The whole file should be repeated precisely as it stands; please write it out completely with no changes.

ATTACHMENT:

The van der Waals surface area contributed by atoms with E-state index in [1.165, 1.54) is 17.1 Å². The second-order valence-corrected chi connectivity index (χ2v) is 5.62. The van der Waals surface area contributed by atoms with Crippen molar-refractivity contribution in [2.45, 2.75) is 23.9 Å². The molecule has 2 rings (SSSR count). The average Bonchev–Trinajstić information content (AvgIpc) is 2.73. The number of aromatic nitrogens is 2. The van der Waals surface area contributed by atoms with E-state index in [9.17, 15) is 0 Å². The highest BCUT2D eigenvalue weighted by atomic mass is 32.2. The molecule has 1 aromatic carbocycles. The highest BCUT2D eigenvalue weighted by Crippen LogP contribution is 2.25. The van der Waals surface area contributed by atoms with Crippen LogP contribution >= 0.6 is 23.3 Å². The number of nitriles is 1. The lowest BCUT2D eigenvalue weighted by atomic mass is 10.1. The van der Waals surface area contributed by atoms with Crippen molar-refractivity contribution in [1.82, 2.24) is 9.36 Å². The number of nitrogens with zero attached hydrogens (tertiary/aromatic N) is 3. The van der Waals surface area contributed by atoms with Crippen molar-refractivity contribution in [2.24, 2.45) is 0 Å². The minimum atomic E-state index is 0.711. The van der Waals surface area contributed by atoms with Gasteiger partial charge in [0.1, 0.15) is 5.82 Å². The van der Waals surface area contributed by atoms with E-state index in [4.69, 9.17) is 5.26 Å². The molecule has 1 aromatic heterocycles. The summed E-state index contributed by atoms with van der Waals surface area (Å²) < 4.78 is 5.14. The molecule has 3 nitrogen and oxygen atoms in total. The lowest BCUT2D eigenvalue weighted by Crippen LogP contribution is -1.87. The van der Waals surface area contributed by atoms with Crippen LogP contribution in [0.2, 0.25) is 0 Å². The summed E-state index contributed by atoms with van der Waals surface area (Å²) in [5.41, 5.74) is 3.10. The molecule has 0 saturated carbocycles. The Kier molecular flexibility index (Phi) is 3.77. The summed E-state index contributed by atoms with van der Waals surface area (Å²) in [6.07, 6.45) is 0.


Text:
The van der Waals surface area contributed by atoms with E-state index in [1.165, 1.54) is 17.1 Å². The second-order valence-corrected chi connectivity index (χ2v) is 5.62. The van der Waals surface area contributed by atoms with Crippen molar-refractivity contribution in [2.45, 2.75) is 23.9 Å². The molecule has 2 rings (SSSR count). The average Bonchev–Trinajstić information content (AvgIpc) is 2.73. The number of aromatic nitrogens is 2. The van der Waals surface area contributed by atoms with E-state index in [9.17, 15) is 0 Å². The highest BCUT2D eigenvalue weighted by atomic mass is 32.2. The molecule has 1 aromatic carbocycles. The highest BCUT2D eigenvalue weighted by Crippen LogP contribution is 2.25. The van der Waals surface area contributed by atoms with Crippen LogP contribution >= 0.6 is 23.3 Å². The number of nitriles is 1. The lowest BCUT2D eigenvalue weighted by atomic mass is 10.1. The van der Waals surface area contributed by atoms with Crippen molar-refractivity contribution in [1.82, 2.24) is 9.36 Å². The number of nitrogens with zero attached hydrogens (tertiary/aromatic N) is 3. The van der Waals surface area contributed by atoms with Crippen molar-refractivity contribution in [2.24, 2.45) is 0 Å². The minimum atomic E-state index is 0.711. The van der Waals surface area contributed by atoms with Gasteiger partial charge in [0.1, 0.15) is 5.82 Å². The van der Waals surface area contributed by atoms with E-state index in [4.69, 9.17) is 5.26 Å². The molecule has 1 aromatic heterocycles. The summed E-state index contributed by atoms with van der Waals surface area (Å²) < 4.78 is 5.14. The molecule has 3 nitrogen and oxygen atoms in total. The lowest BCUT2D eigenvalue weighted by Crippen LogP contribution is -1.87. The van der Waals surface area contributed by atoms with Crippen LogP contribution in [0.2, 0.25) is 0 Å². The summed E-state index contributed by atoms with van der Waals surface area (Å²) in [5.41, 5.74) is 3.10. The molecule has 0 saturated carbocycles. The Kier molecular flexibility index (Phi) is 3.77. The summed E-state index contributed by atoms with van der Waals surface area (Å²) in [6.07, 6.45) is 0.